In a retrospective cross-sectional analysis, a group of researchers examined the specificity and consistency of recommendations for cancer surveillance after effective treatment across guidelines.
The findings, published in the Journal of the American Medical Association, identified 41 guidelines that addressed post-treatment care for survivors of the nine most common cancers. The researchers categorized surveillance modalities into history and physical examinations, tumor markers, diagnostic procedures and imaging. Individual recommendations were then classified into five different categories.
“We reviewed each surveillance recommendation for frequency and a stop date, evaluated consistency among guidelines and analyzed associations between the organizations proposing the guidelines and recommendation characteristics,” wrote, and co-authors.
Data suggests that 83 percent of the guidelines had ambiguous recommendations, and 44 percent recommended against at least one test. Recommendations commonly specified testing frequency, but they rarely suggested a definitive stop time. Researchers also found that cross-sectional imaging recommendations varied among guidelines for each cancer.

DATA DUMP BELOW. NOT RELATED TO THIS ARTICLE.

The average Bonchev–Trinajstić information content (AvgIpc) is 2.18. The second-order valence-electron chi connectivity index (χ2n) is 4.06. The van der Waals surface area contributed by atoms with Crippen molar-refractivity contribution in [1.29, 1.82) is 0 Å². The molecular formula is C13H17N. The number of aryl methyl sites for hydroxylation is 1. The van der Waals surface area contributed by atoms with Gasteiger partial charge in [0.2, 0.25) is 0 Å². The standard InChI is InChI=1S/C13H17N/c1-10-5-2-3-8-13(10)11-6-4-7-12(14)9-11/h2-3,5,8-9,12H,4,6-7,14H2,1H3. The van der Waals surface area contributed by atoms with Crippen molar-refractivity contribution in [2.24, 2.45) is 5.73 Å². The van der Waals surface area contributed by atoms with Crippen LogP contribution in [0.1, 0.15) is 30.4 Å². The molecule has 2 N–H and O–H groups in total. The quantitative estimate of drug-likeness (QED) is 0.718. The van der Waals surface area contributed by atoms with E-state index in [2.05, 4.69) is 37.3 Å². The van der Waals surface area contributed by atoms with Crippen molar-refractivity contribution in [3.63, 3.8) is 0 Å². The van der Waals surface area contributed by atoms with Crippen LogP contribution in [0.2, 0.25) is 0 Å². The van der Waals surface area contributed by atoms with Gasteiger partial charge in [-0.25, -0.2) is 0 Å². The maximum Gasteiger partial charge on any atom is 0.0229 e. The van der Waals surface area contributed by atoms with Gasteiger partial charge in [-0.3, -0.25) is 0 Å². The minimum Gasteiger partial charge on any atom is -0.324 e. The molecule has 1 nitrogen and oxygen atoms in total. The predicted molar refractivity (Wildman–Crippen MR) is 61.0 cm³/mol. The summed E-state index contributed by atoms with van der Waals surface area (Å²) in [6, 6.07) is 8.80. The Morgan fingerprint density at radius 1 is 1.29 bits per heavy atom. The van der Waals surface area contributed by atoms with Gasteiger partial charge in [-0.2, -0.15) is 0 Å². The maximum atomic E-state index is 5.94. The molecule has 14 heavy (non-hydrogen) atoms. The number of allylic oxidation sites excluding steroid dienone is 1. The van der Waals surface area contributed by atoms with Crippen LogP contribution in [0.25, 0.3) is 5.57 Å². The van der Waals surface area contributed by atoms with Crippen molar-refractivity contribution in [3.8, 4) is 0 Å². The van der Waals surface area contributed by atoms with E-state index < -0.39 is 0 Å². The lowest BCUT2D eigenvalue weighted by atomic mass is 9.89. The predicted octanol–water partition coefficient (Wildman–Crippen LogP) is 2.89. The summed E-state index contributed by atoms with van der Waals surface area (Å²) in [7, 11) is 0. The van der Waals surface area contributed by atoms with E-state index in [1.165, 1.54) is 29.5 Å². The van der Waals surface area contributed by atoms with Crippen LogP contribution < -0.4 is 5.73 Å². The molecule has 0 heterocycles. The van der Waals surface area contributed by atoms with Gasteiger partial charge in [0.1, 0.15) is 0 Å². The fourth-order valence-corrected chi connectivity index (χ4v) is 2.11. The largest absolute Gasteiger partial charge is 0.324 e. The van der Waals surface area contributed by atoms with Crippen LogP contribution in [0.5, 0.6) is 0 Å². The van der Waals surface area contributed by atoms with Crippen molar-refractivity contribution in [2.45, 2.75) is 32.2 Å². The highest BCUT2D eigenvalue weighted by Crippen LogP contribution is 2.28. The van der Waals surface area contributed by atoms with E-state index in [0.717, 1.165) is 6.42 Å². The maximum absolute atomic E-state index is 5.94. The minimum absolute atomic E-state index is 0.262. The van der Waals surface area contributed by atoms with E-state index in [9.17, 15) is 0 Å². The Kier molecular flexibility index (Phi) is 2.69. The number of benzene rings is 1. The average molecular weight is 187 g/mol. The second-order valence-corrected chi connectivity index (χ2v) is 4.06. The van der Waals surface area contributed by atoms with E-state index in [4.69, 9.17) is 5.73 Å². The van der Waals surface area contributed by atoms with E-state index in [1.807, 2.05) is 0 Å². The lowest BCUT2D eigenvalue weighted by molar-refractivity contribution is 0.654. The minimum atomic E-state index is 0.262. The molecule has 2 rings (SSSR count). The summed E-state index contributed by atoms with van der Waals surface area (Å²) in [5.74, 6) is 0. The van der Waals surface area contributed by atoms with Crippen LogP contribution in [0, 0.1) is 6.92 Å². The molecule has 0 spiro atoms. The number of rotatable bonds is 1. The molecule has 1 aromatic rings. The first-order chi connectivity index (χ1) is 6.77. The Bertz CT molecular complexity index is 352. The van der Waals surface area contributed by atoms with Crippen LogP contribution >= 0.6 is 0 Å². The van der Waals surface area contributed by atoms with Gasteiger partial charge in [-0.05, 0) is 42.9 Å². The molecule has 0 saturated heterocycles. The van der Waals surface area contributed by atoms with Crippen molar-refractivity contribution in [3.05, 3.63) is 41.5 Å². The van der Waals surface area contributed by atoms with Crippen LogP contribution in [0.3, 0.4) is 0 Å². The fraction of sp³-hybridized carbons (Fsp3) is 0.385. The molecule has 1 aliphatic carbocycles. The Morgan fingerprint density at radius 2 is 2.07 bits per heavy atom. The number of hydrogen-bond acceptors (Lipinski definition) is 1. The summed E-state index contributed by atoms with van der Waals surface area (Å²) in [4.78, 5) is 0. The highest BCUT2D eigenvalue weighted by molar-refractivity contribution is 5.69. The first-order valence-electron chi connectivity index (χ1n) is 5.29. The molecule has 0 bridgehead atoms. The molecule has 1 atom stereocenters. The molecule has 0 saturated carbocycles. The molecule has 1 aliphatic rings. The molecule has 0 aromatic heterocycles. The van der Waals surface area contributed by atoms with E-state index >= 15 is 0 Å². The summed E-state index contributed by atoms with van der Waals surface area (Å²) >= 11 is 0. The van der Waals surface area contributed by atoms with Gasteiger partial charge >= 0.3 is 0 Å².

“Guidelines addressing the care of cancer survivors have low specificity and consistency,” the authors wrote. “As guidelines continue to be revised, developers should clarify recommendations with simple, unambiguous, definitive language for or against the use of specific tests to optimize care quality and resource utilization.”